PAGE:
Today, I am hosting a guest post by Paul DeBlassie III as part of the The Unholy book tour hosted by Goddess Fish Promotions. The Unholy is a psychological/supernatural thriller available now from Sunstone Press. I will be sharing my review of the book on Tuesday so please drop by and check it out.
The author will be awarding a $25 Amazon or Barnes & Noble GC to a randomly drawn commenter during the tour. Be sure to follow the tour and comment; the more you comment, the better your chances of winning. Enter to win a $25 Amazon/BN Gift Card!
A young curandera, a medicine woman, intent on uncovering the secrets of her past is forced into a life-and-death battle against an evil Archbishop. Set in the mystic land of Aztlan, The Unholy is a novel of destiny as healer and slayer. Native lore of dreams and visions, shape changing, and natural magic work to spin a neo-gothic web in which sadness and mystery lure the unsuspecting into a twilight realm of discovery and decision.
Lightning streaked across a midnight dark sky, making the neck hairs of a five-year-old girl crouched beneath a cluster of twenty-foot pines in the Turquoise Mountains of Aztlan stand on end. The long wavy strands of her auburn mane floated outward with the static charge. It felt as though the world was about to end.
Seconds later, lightning struck a lone tree nearby and a crash of thunder shook the ground. Her body rocked back and forth, trembling with terror. She lost her footing, sandstone crumbling beneath her feet, and then regained it; still, she did not feel safe. There appeared to be reddish eyes watching from behind scrub oaks and mountain pines, scanning her every movement and watching her quick breaths. Then everything became silent.
The girl leaned against the trunk of the nearest tree. The night air wrapped its frigid arms tightly around her, and she wondered if she would freeze to death or, even worse, stay there through the night and by morning be nothing but the blood and bones left by hungry animals. Her breaths became quicker and were so shallow that no air seemed to reach her lungs. The dusty earth gave up quick bursts of sand from gusts of northerly winds that blew so fiercely into her nostrils that she coughed but tried to stifle the sounds because she didn’t want to be noticed.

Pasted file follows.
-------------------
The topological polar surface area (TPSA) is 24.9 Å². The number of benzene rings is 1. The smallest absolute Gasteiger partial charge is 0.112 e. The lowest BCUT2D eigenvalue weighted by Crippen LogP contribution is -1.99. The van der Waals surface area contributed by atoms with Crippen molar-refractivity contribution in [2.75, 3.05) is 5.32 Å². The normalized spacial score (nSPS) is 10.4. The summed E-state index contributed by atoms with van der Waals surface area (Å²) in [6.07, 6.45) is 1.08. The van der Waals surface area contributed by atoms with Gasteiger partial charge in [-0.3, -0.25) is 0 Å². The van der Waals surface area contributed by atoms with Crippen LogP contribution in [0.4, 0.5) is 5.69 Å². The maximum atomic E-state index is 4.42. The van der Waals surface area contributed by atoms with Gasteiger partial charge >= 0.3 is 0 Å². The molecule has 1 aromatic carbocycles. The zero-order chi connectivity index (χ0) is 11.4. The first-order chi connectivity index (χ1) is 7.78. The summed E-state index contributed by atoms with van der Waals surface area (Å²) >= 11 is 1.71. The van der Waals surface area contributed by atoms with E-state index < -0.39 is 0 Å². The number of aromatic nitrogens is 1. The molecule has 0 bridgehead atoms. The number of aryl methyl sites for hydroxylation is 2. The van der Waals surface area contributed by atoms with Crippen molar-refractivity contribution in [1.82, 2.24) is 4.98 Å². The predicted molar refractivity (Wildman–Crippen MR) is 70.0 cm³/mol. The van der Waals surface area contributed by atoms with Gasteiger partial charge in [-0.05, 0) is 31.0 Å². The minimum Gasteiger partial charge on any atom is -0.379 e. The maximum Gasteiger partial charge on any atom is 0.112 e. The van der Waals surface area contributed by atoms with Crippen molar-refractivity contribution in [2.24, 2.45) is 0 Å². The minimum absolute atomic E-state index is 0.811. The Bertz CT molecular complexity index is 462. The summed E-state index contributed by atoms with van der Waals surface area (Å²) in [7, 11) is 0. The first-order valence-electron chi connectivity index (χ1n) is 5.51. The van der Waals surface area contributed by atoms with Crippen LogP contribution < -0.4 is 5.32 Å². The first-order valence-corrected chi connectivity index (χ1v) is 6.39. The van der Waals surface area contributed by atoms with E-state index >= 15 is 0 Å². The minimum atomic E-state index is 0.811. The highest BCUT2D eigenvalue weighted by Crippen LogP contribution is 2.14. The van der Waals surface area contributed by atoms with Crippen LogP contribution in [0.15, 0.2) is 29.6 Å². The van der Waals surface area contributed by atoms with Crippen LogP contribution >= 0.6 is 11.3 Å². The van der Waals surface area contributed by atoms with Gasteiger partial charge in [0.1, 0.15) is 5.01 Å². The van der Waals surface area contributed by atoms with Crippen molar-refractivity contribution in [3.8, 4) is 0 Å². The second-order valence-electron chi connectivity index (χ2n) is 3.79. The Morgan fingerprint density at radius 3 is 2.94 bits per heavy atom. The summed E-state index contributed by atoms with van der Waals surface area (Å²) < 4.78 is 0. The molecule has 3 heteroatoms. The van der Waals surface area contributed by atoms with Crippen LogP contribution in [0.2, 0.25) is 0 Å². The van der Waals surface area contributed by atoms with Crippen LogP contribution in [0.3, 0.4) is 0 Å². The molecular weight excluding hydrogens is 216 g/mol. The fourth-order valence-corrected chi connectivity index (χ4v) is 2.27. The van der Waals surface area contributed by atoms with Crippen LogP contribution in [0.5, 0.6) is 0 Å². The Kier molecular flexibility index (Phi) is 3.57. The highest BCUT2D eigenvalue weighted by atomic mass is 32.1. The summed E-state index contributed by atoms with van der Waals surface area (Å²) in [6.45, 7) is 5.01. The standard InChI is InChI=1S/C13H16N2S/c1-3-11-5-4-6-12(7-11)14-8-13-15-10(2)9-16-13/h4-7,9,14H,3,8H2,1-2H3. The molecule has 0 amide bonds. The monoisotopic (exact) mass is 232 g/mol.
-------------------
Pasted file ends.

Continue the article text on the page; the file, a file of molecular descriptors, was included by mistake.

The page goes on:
The Inspiration Behind
The Unholy was written as a matter of personal urgency. I’ve have treated individuals in psychotherapy who have suffered religious abuse. To have written inspirational or self help psychology, as I have in the past on other subjects, wouldn’t have gone deep enough. Stories move into the unconscious mind with symbols that affect powerful memories, experiences, and even motivate change. There’s a bigger impact through narratives involving struggle, suffering, decisions made, and consequences lived out. In The Unholy, the foundations of the personality are threatened. An evil Archbishop haunts the dreams and waking life of an innocent girl. She has to decide what she is going to do. She can run. She can try to flee from this man. She can pretend that evil is not there. But, none of this will work. We when read a story like this, the character on some level, is like us. We have options—truth or denial. When we deny, as the young curandera so much wants to do, we end up making the haunting worse. Nightmares come. Nightmares are natures way of saying we need to take care of emotional business. They won’t stop till we stop. We can medicate them away. We can want to end our lives. That’ll stop them. But those aren’t creative, healing, alternatives. Inspiration for The Unholy came smack dab out of treating real life trauma. People suffer because of the dark side of religion. Story, The Unholy, has the potential to usher us into drama that makes us think, reconsider, feel and heal!
Paul DeBlassie III, Ph.D., is a psychologist and writer living in Albuquerque who has treated survivors of the dark side of religion for more than 30 years. His professional consultation practice — SoulCare — is devoted to the tending of the soul. Dr. DeBlassie writes fiction with a healing emphasis. He has been deeply influenced by the mestizo myth of Aztlan, its surreal beauty and natural magic. He is a member of the Depth Psychology Alliance, the Transpersonal Psychology Association and the International Association for Relational Psychoanalysis and Psychotherapy.
Amazon Author Page: http://www.amazon.com/Paul-DeBlassie-III/e/B00E5TBJXY/ref=ntt_athr_dp_pel_pop_1